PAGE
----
Inclusion of retention money in contract revenue is a significant deviation from common practice to date. Based on various judicial precedents, retention money was recognised for the computation of income only when the right to receive retention money accrued to the taxpayer. However, as per ICDS III, retention money is to be recognised based on the percentage of completion. While this would merely result in a temporary timing difference, this provision appears to be inconsistent with the mercantile system of accounting where income accrues only when the taxpayer gets the right to receive such income.
Provision for anticipated losses is permitted to be recognised under AS 7 whereas as per ICDS, losses cannot be recognised unless they are actually incurred. Further, actual losses can also be recognised only on the basis of percentage of completion.
ICDS III is silent on issues such as decrease in the contract price on account of disputes, imposition of damages, etc, which are a common occurrence in long-term contracts. Absence of provisions for such issues may lead to conflicting treatment and thereby result in litigation, causing hardship to taxpayers.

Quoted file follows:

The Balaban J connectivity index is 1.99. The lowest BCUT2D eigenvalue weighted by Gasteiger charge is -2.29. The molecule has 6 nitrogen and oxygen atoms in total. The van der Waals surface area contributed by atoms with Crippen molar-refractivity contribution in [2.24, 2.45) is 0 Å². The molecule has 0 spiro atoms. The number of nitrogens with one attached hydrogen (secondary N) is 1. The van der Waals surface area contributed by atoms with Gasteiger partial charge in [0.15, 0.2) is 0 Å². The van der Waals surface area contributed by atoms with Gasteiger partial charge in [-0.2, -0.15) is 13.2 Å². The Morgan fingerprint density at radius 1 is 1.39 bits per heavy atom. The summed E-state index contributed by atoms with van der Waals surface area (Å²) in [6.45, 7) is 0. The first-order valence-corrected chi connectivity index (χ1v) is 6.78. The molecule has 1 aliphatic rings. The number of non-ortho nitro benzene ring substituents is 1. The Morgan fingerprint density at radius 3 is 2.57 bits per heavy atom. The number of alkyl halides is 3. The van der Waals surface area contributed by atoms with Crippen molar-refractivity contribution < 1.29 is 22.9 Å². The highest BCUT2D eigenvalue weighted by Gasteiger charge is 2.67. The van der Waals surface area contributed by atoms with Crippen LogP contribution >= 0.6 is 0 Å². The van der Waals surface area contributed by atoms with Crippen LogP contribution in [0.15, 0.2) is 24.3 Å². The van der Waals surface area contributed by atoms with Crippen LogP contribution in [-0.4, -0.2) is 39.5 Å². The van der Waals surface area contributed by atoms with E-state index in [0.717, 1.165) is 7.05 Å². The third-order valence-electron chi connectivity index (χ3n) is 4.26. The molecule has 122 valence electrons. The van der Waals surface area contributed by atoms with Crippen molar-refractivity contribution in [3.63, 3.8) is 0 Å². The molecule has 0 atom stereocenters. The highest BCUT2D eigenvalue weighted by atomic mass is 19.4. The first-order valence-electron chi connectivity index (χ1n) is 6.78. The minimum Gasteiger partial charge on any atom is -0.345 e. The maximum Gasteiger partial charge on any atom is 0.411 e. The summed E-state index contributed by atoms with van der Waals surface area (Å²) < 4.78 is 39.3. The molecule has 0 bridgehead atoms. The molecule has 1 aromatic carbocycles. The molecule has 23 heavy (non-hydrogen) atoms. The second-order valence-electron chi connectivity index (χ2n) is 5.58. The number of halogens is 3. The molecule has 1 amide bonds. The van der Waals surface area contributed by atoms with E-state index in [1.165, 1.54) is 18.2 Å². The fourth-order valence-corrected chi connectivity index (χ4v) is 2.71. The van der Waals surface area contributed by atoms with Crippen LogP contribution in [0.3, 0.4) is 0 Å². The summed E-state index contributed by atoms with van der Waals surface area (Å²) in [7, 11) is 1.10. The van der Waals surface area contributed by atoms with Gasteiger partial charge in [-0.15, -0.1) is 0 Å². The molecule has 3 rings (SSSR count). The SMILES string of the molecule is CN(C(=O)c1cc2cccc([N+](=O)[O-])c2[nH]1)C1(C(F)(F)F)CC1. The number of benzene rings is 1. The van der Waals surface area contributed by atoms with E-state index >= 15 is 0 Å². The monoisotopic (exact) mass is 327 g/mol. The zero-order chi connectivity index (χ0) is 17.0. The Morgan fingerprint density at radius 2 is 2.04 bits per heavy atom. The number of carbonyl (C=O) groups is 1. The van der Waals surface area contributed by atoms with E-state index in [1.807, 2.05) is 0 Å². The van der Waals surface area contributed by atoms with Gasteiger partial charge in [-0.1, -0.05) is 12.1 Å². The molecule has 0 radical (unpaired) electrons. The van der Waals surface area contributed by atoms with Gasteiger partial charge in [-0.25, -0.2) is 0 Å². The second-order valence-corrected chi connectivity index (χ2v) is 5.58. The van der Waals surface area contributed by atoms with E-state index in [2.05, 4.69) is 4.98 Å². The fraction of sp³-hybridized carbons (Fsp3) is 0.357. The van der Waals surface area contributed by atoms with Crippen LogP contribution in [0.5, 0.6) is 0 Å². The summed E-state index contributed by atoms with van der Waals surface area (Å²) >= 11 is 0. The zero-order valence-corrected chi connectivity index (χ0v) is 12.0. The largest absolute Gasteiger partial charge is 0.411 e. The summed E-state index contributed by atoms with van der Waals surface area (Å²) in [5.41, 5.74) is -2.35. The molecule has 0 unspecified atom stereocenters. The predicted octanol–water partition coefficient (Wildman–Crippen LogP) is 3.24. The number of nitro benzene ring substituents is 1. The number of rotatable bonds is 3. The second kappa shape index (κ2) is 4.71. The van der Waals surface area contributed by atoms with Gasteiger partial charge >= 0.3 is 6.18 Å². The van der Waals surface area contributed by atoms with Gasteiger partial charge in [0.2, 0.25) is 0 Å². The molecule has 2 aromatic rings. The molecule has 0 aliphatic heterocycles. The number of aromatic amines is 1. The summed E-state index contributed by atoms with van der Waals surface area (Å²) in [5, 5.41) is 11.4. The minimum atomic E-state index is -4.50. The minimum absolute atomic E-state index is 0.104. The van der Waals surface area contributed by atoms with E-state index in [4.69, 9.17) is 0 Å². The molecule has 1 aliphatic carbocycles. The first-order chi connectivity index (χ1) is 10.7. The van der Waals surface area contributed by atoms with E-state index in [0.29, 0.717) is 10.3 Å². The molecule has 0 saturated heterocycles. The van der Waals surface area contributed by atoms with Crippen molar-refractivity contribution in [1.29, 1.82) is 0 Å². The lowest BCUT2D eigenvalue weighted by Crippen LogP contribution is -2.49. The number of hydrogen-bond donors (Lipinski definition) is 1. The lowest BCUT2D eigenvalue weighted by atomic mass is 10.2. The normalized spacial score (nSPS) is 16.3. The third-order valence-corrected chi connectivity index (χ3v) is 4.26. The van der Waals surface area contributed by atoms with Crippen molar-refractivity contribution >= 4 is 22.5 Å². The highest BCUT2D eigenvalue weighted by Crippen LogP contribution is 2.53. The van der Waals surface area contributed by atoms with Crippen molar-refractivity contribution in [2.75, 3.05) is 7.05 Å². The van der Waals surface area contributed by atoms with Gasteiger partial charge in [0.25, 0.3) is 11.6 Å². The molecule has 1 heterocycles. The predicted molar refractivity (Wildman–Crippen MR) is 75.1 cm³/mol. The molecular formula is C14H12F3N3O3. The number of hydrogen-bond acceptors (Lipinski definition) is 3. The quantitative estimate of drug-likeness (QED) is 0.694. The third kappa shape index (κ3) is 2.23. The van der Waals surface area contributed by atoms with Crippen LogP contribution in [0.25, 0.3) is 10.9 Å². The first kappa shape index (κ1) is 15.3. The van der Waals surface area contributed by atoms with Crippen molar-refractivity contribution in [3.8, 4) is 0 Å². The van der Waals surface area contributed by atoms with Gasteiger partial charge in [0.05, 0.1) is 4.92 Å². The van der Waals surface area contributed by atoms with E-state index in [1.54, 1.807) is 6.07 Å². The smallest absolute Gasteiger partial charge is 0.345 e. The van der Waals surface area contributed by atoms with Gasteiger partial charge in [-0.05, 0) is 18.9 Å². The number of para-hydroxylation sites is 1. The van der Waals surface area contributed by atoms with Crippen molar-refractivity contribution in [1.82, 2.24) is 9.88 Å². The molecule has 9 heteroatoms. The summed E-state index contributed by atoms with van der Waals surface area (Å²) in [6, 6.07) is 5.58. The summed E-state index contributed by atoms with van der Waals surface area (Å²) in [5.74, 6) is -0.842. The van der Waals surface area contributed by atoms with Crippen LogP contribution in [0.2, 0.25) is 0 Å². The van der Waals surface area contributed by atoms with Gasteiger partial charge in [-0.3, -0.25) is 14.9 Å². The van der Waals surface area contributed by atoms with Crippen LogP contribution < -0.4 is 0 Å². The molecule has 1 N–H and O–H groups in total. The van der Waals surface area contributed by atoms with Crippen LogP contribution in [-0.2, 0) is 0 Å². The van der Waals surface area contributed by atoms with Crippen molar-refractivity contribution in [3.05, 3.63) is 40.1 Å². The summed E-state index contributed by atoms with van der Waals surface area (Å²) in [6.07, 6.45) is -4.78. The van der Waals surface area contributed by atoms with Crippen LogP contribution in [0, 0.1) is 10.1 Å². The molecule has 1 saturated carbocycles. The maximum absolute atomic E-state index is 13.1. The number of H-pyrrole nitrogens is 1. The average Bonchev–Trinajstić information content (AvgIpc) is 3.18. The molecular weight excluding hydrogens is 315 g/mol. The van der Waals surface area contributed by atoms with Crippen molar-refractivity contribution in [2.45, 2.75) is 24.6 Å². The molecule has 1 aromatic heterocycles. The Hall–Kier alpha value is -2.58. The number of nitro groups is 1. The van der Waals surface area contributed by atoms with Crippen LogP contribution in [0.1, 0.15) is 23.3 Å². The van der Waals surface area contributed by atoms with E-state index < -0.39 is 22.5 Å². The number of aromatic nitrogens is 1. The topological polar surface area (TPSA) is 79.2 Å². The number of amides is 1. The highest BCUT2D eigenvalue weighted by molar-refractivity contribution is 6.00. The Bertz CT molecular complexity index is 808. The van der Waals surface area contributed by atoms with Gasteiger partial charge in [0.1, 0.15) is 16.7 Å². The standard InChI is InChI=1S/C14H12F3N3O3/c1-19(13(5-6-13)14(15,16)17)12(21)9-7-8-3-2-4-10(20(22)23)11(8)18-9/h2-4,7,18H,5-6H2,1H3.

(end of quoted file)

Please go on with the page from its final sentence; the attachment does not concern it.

Impact of ICDS
As a result of the introduction of ICDS, the profits of taxpayers as per the books of account will now have to be adjusted to give effect to the principles laid down in the ICDS. Thereafter, such adjusted profits will be further subject to adjustments as per the IT Act. In practice, it may amount to requiring taxpayers to maintain a separate set of books of account, in line with the ICDS, resulting in an additional compliance burden.
The CBDT has been granted powers to notify rules or issue clarifications on provisions contained in the IT Act, under a delegated legislation. While delegating powers to the CBDT, the Legislature is required to lay down the policy of the law and the principles to carry out the policy, and the CBDT has the powers to prescribe rules for the execution of the policy.
However, as per Section 145(2) of the IT Act, the power to notify the standards itself has been delegated to the CBDT, as against power to issue mere clarifications. While in recent years, courts have been more liberal and the trend has been towards delegating greater powers to the executive wing, the fundamental issue still remains as to whether the power to notify the entire framework for computation of income under ICDS is within the ambit of delegated legislation or whether it overrides delegated powers.